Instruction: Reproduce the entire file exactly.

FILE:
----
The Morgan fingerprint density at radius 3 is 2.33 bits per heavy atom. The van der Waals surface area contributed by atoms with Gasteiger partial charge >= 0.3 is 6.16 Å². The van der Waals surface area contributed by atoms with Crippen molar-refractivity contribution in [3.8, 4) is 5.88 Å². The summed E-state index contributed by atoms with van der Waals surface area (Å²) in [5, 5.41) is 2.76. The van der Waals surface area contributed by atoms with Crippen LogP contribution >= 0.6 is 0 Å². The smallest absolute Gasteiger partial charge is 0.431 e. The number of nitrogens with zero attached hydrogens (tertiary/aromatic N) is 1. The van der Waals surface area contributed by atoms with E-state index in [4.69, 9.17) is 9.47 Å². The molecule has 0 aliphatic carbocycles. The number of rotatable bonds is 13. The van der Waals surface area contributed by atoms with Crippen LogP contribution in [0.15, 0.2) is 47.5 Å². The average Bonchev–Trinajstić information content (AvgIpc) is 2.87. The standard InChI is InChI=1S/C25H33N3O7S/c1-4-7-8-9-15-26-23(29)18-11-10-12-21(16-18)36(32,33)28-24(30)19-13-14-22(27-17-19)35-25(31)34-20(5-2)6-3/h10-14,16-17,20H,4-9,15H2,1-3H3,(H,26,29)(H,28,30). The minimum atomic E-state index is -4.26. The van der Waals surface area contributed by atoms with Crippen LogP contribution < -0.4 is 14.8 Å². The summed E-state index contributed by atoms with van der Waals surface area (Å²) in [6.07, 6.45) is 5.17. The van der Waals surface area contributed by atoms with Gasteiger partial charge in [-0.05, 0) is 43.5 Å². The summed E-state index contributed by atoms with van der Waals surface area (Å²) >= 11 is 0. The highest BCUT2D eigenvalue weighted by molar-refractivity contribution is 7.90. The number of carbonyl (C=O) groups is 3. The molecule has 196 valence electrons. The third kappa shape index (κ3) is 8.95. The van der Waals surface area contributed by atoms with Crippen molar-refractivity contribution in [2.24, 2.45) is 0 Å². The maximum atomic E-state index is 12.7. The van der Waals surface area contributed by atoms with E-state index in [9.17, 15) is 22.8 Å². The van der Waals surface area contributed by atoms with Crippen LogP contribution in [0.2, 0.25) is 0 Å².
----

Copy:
The Morgan fingerprint density at radius 3 is 2.33 bits per heavy atom. The van der Waals surface area contributed by atoms with Gasteiger partial charge >= 0.3 is 6.16 Å². The van der Waals surface area contributed by atoms with Crippen molar-refractivity contribution in [3.8, 4) is 5.88 Å². The summed E-state index contributed by atoms with van der Waals surface area (Å²) in [5, 5.41) is 2.76. The van der Waals surface area contributed by atoms with Crippen LogP contribution >= 0.6 is 0 Å². The smallest absolute Gasteiger partial charge is 0.431 e. The number of nitrogens with zero attached hydrogens (tertiary/aromatic N) is 1. The van der Waals surface area contributed by atoms with E-state index in [4.69, 9.17) is 9.47 Å². The molecule has 0 aliphatic carbocycles. The number of rotatable bonds is 13. The van der Waals surface area contributed by atoms with Crippen LogP contribution in [0.15, 0.2) is 47.5 Å². The average Bonchev–Trinajstić information content (AvgIpc) is 2.87. The standard InChI is InChI=1S/C25H33N3O7S/c1-4-7-8-9-15-26-23(29)18-11-10-12-21(16-18)36(32,33)28-24(30)19-13-14-22(27-17-19)35-25(31)34-20(5-2)6-3/h10-14,16-17,20H,4-9,15H2,1-3H3,(H,26,29)(H,28,30). The minimum atomic E-state index is -4.26. The van der Waals surface area contributed by atoms with Crippen LogP contribution < -0.4 is 14.8 Å². The summed E-state index contributed by atoms with van der Waals surface area (Å²) in [6.07, 6.45) is 5.17. The van der Waals surface area contributed by atoms with Gasteiger partial charge in [-0.05, 0) is 43.5 Å². The summed E-state index contributed by atoms with van der Waals surface area (Å²) >= 11 is 0. The highest BCUT2D eigenvalue weighted by molar-refractivity contribution is 7.90. The number of carbonyl (C=O) groups is 3. The molecule has 196 valence electrons. The third kappa shape index (κ3) is 8.95. The van der Waals surface area contributed by atoms with Crippen molar-refractivity contribution in [2.24, 2.45) is 0 Å². The maximum atomic E-state index is 12.7. The van der Waals surface area contributed by atoms with E-state index in [9.17, 15) is 22.8 Å². The van der Waals surface area contributed by atoms with Crippen LogP contribution in [0.2, 0.25) is 0 Å².